Replies from: Benevolence
comment by Benevolence · 2012-07-11T00:17:47.599Z · LW(p) · GW(p)

Ahh, thank you for the link DaFranker.

comment by Wyrd_Fuquad · 2009-01-18T04:28:51.000Z · LW(p) · GW(p)

At one of the websites I frequent the first paragraph of this article was posted.

I guessed the teacher had set up the plate and turned it around.

As a student of the theatre I am somewhat versed in the arts of "Illusion". There was one show where we set off a smoke bomb and lowered the lights at the end of the first act. We then had intermission At the beginning of the second act we set of a smoke bomb and raised the lights. It's amazing how many people wrote about how we made the prop appear out of nowhere on the stage. They edited the intermission out of their remembrance of the story.

This story quickly sprang to my mind and I realized that if you can fool someone into forgetting an intermission you can fool someone that had no idea what was done before they came into the room in the first place.

comment by Todd_Non-Coward · 2009-05-17T00:50:05.000Z · LW(p) · GW(p)

Eliezer, I have to disagree with some of what you wrote. The question was phrased as to give what you thought would be an answer. In such a setting "I don't know" would not be something to say -- silence would be the result. Additionally, if someone said "heat conductance?" they're not saying they DO know, but it's clearly a guess... and possibly without the question mark in their tone, they really are throwing it out as a guess with little or no confidence, while not believing with any confidence that it's the reason. Additionally, the setting is a 'trick', as the environment is set where the authority figure to teach is doing something in which there is an answer as to why that would happen without switching the plate before they entered the room. But, I would agree, that any kid with confidence saying something like "heat conductance", is a poor thing to do.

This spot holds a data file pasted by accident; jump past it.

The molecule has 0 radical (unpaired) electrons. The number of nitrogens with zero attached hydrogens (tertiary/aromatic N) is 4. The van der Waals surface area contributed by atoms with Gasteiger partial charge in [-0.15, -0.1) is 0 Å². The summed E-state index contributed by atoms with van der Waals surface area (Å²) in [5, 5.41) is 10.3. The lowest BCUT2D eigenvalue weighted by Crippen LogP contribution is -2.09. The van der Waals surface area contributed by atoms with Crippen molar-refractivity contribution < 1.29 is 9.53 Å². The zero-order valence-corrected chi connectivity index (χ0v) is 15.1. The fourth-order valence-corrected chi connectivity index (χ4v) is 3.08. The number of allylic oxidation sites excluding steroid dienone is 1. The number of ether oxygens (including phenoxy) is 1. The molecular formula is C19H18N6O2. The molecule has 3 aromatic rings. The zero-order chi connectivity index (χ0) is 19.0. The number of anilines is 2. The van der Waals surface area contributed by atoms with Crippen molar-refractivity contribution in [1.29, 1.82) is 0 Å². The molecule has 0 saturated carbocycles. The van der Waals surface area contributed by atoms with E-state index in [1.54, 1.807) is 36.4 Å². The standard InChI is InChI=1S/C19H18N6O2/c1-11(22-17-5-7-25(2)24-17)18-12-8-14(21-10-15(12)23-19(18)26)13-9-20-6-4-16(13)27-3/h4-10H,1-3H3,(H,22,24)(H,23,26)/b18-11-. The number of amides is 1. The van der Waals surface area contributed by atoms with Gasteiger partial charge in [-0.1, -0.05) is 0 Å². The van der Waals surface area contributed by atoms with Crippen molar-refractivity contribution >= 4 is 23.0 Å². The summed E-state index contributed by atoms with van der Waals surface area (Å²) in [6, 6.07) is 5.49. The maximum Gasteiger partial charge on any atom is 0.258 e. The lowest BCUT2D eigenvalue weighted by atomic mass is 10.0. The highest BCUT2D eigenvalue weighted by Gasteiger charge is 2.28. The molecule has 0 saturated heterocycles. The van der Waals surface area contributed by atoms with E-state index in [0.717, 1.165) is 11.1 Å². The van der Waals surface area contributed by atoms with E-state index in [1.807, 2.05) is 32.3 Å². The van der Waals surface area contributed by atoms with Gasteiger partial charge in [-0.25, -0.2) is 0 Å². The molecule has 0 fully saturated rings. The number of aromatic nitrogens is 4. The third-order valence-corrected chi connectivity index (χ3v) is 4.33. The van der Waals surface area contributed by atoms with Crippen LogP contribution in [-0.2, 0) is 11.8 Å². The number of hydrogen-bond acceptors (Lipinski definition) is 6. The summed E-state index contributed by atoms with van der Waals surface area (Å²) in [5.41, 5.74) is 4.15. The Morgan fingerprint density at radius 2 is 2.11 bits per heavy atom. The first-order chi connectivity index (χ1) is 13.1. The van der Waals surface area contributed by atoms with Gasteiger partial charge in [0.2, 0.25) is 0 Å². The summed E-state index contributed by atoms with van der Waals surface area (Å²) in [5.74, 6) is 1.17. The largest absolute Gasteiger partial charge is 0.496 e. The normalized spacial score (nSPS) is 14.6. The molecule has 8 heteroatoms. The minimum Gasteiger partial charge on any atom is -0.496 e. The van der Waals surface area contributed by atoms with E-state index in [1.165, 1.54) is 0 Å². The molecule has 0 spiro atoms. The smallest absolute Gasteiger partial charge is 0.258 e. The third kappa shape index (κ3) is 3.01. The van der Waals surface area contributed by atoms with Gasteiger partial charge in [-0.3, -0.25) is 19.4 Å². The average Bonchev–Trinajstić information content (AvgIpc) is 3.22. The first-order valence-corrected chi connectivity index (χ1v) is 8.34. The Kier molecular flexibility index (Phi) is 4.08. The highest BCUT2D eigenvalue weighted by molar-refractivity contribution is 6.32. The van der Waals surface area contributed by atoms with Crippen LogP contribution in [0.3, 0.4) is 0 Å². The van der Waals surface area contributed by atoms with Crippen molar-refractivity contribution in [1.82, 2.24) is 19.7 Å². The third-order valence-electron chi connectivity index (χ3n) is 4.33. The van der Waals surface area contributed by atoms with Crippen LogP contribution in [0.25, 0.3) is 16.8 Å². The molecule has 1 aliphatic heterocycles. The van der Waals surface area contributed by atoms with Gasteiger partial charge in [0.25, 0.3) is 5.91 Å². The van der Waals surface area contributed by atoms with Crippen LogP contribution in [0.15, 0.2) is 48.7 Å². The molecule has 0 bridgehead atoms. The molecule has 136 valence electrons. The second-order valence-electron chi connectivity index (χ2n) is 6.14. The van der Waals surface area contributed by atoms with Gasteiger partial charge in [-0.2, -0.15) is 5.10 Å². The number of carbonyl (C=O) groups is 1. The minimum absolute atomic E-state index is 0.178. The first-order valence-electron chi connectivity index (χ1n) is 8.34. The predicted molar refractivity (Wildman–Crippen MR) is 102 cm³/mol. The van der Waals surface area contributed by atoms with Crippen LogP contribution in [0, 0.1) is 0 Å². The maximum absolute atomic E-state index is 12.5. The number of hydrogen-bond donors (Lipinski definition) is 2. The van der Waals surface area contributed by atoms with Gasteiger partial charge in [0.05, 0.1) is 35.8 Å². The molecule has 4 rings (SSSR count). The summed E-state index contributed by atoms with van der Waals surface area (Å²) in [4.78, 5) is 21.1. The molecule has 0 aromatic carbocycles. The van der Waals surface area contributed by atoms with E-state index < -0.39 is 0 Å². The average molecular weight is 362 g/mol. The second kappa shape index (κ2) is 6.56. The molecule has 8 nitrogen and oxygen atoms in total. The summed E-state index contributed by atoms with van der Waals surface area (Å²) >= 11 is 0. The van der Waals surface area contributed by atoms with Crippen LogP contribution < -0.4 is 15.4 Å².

I don't think answering with "heat conductance" would be the same as magic if you didn't know the equations. I would say it would be like answering as "magic" if you didn't know what heat conductance was (the principal behind it). "Magic" is basically saying "no natural cause"... in a sense saying it's an unknown reason that you, Miss Physics teacher can't understand either. :)

comment by Dmytry · 2009-12-03T17:45:46.735Z · LW(p) · GW(p)

Phew. This is just an 'ask a stupid question, get a stupid answer' situation.

Questions 'why' and 'what is' are metaphysical or semantic and have nothing whatsoever to do with science. The only reason why those are prevalent in education is that education sucks. Science is not a search for answers to "why X happens", even though it is popularized as such.